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  • 1. Chapter 4: Demand
  • 2.
    • Why would the broker recommend pitchforks?
    • Would the pitchfork producers benefit from this?
    • 3. What would you think would happen to the price of the pitchfork?
  • 3. What is Demand?
    • How do we account for buying a product?
    • What is marginal utility?
    • How do we graph demand?
  • 4. What is Demand?
    • The desire and willingness to pay for a product.
    • Firms provide us with goods and services based on the demand for that particular good/service.
  • 5. Microeconomics
    • Deals with the basic unit in regards to economic activity.
    • Economists are going to look at you buying products and why you buy them.
    • This will reveal how prices are determined and how you make your decisions.
  • 6. Demand Schedules
  • 7. Individual vs. Market curves
    • Individual curves show demand for only one in regards to a single product.
    • This graph represents the schedule on the previous slide.
  • 8. Market curves
    • The market curve represents the demand of a product by everyone.
    • Schedules will usually be larger than those of the individual demand.
  • 9. The Law of Demand
    • All of these concepts contribute to the law of demand.
    • The law states that the quantity of goods (Q) demanded varies inversely with the price (P) of the product.
  • 10. Law of Demand ct’d
    • The inverse relationship between P & Q is something that we find in the market. When the price goes up, then demand usually goes down.
    • Common sense and simple observation are consistent with Law of Demand.
  • 11. Demand and Marginal Utility
    • Marginal utility is important because it explains so much about the demand of products.
    • Diminishing marginal utility is a prime example of this.
    • When we use more and more of the product, the newness wears off and we want less of it.
  • 12. Cartoon Analysis 4.1
  • 13.
    • D 4.
    • C
    • A
    Criticizes business for overcharging, stockholders, executives, and employees for greed, rationalizing low-quality products and for irresponsibility toward the environment, conservatives for attacking any criticism of business, and the hypocrisy of business interests in seeking subsidies.
  • 14. Factors Affecting Demand
    • What causes changes in demand?
    • What are these factors?
    • How are you going to account for them on a graph?
  • 15. Changes in Quantity Demanded
    • There are several factors that affect demand in the market.
    • Income has a huge effect.
    • Substitution impacts that market to.
  • 16. Income effect
    • When prices drop and you have money, you will buy it.
    • If you are broke then you will not buy as much of the product .
  • 17. Substitution effect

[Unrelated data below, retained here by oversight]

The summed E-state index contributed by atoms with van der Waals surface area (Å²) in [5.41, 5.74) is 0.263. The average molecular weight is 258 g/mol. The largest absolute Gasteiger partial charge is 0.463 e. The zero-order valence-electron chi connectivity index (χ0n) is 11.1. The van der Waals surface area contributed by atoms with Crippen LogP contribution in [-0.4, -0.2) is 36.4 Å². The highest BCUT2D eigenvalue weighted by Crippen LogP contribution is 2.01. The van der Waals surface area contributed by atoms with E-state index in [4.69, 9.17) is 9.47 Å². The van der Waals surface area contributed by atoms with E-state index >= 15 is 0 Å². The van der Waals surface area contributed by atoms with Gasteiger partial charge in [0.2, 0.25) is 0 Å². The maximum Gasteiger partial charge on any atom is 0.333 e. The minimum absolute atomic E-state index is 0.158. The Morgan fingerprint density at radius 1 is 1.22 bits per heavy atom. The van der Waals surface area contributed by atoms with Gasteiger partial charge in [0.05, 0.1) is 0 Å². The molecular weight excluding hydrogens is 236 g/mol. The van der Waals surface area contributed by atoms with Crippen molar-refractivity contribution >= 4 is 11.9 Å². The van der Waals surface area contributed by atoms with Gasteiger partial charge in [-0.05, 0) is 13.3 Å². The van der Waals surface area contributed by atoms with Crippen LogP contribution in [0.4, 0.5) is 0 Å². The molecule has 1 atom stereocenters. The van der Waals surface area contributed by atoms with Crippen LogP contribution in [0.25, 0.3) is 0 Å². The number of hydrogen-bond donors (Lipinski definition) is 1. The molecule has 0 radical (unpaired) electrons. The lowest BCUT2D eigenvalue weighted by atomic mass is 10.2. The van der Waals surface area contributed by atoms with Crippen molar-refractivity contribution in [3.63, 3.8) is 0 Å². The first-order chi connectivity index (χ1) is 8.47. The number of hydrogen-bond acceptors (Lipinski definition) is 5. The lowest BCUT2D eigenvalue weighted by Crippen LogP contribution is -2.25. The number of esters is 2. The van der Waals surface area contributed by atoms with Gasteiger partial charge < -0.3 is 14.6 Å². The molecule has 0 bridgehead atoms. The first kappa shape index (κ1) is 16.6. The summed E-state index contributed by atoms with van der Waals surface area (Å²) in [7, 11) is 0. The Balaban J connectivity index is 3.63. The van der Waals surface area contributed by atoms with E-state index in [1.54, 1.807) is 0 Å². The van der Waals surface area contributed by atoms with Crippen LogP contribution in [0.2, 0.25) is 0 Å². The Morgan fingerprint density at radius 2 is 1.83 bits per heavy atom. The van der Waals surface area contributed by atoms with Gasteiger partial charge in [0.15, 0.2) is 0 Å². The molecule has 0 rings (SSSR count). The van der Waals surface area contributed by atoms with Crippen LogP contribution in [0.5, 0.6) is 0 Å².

• This is where consumers substitute a good/service for a relatively similar one for a cheaper price.
    • Examples would be if movie theaters cost $7 and the rental place costs $3, You will be more likely to stay in and rent.
  • 18. Changes in Demand
    • There are six major factors that affect the demand of a product.
      • Consumer Income
      • Consumer Tastes
      • Substitutes and Complements
      • Changes in Expectations
      • Number of Consumers
  • 19. Consumer Income
    • When your income goes up, you can afford more stuff and you will buy it.
  • 20. Consumer Tastes
    • Not everyone wants the same stuff. This also plays a major role in the demand of a product.
    • When a product is successfully advertised, its popularity increases and people buy more of it.
  • 21. Substitutes and Complements
    • Changes in price in related products will cause demand to change.
    • Substitutes are similar products that will either benefit or not from changes in demand.
    • Complements can cause demand shifts as well.
  • 22. Expectations
    • The speculations of consumers will directly affect the demand curve.
    • If consumers hear about some new kind of technology or the development of a new product.
    • They will, in turn, buy or hold off on specific products.
  • 23. Number of Consumers
    • Businesses will play the numbers game .
    • The more consumers, the better chance that the demand will go up.
  • 24. Elasticity of Demand
    • What is elasticity?
    • How does elasticity affect the demand of a product?
    • What factors determine demand elasticity?
  • 25. Elasticity
    • Responsiveness
    • Demand elasticity refers to the changes in demand due to the change in price.
  • 26. Elastic Demand
    • Change in (P) causes relatively larger changes in (Q) demanded.
    • If P is lower, Q will be higher
    • Increase in P = decrease in Q .
  • 27. Demand Elasticity
    • Demand tends to be more elastic if close substitutes are available.
    • Demand is also more elastic if the good is a luxury, rather than a necessity.
    • Buyers have substantial time to react to price change.
  • 28. Inelastic demand
    • Very little responsiveness to the change in P.
    • Most inelastic changes occur to products that consumers value very little. (Ex. salt, sugar, etc.)
  • 29. Unit Elasticity
    • Occurs when the change in P will be proportional with changes in Q.
  • 30. Section 3-15
  • 31. Total Expenditures Test
    • (P x Q) = total expenditures.
    • Changes in expenditures depend on the elasticity of a demand curve—
      • if change in price & expenditures move in opposite directions on the curve-- demand is elastic
      • if they move in the same direction-- demand is inelastic
      • if there is no change in expenditures-- demand is unit elastic.